As the nation began to emerge from the COVID-19 pandemic months ago, there were plenty of economic experts predicting that a massive glut of American prosperity was just over the horizon.
This would be a new “roaring twenties” according to many, who saw Americans with forced savings ready to emerge back into the world at large.
Instead, somehow, President Joe Biden botched the whole thing. Now we’re staring down an official recession, with inflation still running rampant and a housing market that’s cooling off faster than expected.
Now, to make matters worse, it appears as if the job market is making a rather significant downturn as well.
The number of job openings in the United States fell sharply in June as the Federal Reserve hiked interest rates, gas prices hit record highs, inflation soared, and growth in consumer spending slowed.
There were 10.7 million postings for job openings on the last business day in June, the U.S. Bureau of Labor Statistics said Tuesday, down from an upwardly revised 11.3 million a month earlier.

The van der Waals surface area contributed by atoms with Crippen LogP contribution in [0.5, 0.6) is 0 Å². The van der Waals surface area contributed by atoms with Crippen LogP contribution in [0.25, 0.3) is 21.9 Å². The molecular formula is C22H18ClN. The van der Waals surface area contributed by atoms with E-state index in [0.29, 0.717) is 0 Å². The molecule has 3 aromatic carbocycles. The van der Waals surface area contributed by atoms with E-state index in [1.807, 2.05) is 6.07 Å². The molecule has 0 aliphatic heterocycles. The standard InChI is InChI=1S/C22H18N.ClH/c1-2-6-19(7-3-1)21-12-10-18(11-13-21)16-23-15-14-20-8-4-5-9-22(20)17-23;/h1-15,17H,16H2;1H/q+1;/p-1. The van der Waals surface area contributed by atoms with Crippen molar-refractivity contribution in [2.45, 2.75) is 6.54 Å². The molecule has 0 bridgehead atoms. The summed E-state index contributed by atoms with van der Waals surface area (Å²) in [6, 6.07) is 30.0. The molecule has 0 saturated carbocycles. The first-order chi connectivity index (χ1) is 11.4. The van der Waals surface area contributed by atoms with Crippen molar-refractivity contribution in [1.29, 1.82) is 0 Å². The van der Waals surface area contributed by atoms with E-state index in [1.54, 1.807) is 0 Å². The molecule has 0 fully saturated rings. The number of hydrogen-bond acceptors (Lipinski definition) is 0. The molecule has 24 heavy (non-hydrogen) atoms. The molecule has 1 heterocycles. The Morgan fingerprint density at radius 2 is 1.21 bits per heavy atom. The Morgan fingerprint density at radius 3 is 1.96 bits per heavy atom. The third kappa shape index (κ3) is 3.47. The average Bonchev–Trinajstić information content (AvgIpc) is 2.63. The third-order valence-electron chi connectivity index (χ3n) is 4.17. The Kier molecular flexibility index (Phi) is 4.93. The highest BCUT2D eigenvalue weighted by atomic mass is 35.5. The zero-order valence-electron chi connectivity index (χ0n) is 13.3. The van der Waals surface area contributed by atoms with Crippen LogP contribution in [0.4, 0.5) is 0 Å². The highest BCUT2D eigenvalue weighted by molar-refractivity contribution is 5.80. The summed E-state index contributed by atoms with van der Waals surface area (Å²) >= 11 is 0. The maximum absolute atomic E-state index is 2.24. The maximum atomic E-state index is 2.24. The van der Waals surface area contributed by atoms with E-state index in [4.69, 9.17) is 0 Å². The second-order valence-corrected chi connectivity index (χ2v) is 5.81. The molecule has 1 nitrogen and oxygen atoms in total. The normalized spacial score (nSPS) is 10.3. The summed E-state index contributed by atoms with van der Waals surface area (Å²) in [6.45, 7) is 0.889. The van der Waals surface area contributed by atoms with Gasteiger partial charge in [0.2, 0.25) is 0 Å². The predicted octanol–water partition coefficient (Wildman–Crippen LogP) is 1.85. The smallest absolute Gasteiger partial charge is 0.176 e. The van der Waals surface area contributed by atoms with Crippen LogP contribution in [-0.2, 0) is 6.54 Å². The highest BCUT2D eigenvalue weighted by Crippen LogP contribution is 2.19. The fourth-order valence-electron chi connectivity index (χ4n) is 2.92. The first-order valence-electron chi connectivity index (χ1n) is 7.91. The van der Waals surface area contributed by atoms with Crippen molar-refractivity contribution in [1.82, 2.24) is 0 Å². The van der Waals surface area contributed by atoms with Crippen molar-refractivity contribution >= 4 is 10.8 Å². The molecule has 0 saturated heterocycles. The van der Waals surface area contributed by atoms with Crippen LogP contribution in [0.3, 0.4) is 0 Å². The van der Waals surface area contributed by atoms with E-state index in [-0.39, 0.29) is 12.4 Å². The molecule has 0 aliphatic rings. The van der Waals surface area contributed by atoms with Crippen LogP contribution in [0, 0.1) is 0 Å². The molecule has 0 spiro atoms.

Economists had been expecting 11.1 million jobs in the June report on the government’s Job Openings and Labor Turnover Survey, or JOLTS. The sharper than expected decline indicates that demand for labor has plunged faster than economists expected.
Some specific portions of the economy were particularly hard-hit.
Openings declined sharply in both retail and construction, two areas that have showed signs of softening in recent months. Consumer spending rose 1.1 percent in June before adjusting for inflation, according to the Commerce Department’s tally of consumer expenditures released last week. Real expenditures, after adjusting for inflation, were just 0.4 percent higher—and much of that increase reflected higher prices of food and groceries. Spending on discretionary goods and services likely fell in inflation-adjusted terms.
Hiring rates fell at large businesses with more than one thousand employees, the government said. This suggests that businesses are preparing for an economic downturn by pulling back from bringing on new employees.
The news seems to indicate some real timidity among market movers, and their reticence to invest in new labor could have a trickle-down effect on the economy as a whole.